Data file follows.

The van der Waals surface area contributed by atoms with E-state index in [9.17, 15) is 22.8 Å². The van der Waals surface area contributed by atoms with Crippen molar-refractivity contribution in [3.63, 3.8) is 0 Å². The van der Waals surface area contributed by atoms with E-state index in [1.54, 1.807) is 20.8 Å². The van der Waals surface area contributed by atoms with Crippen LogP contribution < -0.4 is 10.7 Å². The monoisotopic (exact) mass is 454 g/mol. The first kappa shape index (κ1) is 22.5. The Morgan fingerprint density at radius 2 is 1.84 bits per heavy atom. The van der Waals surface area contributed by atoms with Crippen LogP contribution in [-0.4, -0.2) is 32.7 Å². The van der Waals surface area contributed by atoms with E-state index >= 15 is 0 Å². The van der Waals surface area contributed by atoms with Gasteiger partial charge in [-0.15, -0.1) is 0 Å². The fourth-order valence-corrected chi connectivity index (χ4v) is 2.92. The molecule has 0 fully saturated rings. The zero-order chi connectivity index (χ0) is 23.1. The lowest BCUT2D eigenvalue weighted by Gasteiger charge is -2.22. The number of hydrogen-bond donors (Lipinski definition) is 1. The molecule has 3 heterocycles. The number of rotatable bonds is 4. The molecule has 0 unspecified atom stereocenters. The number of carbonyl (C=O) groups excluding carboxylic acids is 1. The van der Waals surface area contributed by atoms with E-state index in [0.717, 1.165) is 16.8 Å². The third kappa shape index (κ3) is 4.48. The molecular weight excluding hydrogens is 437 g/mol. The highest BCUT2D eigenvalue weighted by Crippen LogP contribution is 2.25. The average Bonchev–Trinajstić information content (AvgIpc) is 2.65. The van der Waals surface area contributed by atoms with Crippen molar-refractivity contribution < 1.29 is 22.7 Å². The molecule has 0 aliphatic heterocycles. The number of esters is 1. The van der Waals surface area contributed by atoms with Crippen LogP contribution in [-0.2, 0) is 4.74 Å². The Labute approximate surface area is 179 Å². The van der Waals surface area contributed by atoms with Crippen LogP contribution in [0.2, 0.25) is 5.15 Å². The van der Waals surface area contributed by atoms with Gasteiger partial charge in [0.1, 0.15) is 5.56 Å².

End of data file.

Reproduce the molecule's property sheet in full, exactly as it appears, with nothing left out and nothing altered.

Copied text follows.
The van der Waals surface area contributed by atoms with E-state index in [9.17, 15) is 22.8 Å². The van der Waals surface area contributed by atoms with Crippen molar-refractivity contribution in [3.63, 3.8) is 0 Å². The van der Waals surface area contributed by atoms with E-state index in [1.54, 1.807) is 20.8 Å². The van der Waals surface area contributed by atoms with Crippen LogP contribution < -0.4 is 10.7 Å². The monoisotopic (exact) mass is 454 g/mol. The first kappa shape index (κ1) is 22.5. The Morgan fingerprint density at radius 2 is 1.84 bits per heavy atom. The van der Waals surface area contributed by atoms with Crippen LogP contribution in [-0.4, -0.2) is 32.7 Å². The van der Waals surface area contributed by atoms with E-state index >= 15 is 0 Å². The van der Waals surface area contributed by atoms with Gasteiger partial charge in [-0.15, -0.1) is 0 Å². The fourth-order valence-corrected chi connectivity index (χ4v) is 2.92. The molecule has 0 fully saturated rings. The zero-order chi connectivity index (χ0) is 23.1. The lowest BCUT2D eigenvalue weighted by Gasteiger charge is -2.22. The number of hydrogen-bond donors (Lipinski definition) is 1. The molecule has 3 heterocycles. The number of rotatable bonds is 4. The molecule has 0 unspecified atom stereocenters. The number of carbonyl (C=O) groups excluding carboxylic acids is 1. The van der Waals surface area contributed by atoms with E-state index in [0.717, 1.165) is 16.8 Å². The third kappa shape index (κ3) is 4.48. The molecular weight excluding hydrogens is 437 g/mol. The highest BCUT2D eigenvalue weighted by Crippen LogP contribution is 2.25. The average Bonchev–Trinajstić information content (AvgIpc) is 2.65. The van der Waals surface area contributed by atoms with Crippen molar-refractivity contribution < 1.29 is 22.7 Å². The molecule has 0 aliphatic heterocycles. The number of esters is 1. The van der Waals surface area contributed by atoms with Crippen LogP contribution in [-0.2, 0) is 4.74 Å². The Labute approximate surface area is 179 Å². The van der Waals surface area contributed by atoms with Crippen LogP contribution in [0.2, 0.25) is 5.15 Å². The van der Waals surface area contributed by atoms with Gasteiger partial charge in [0.1, 0.15) is 5.56 Å².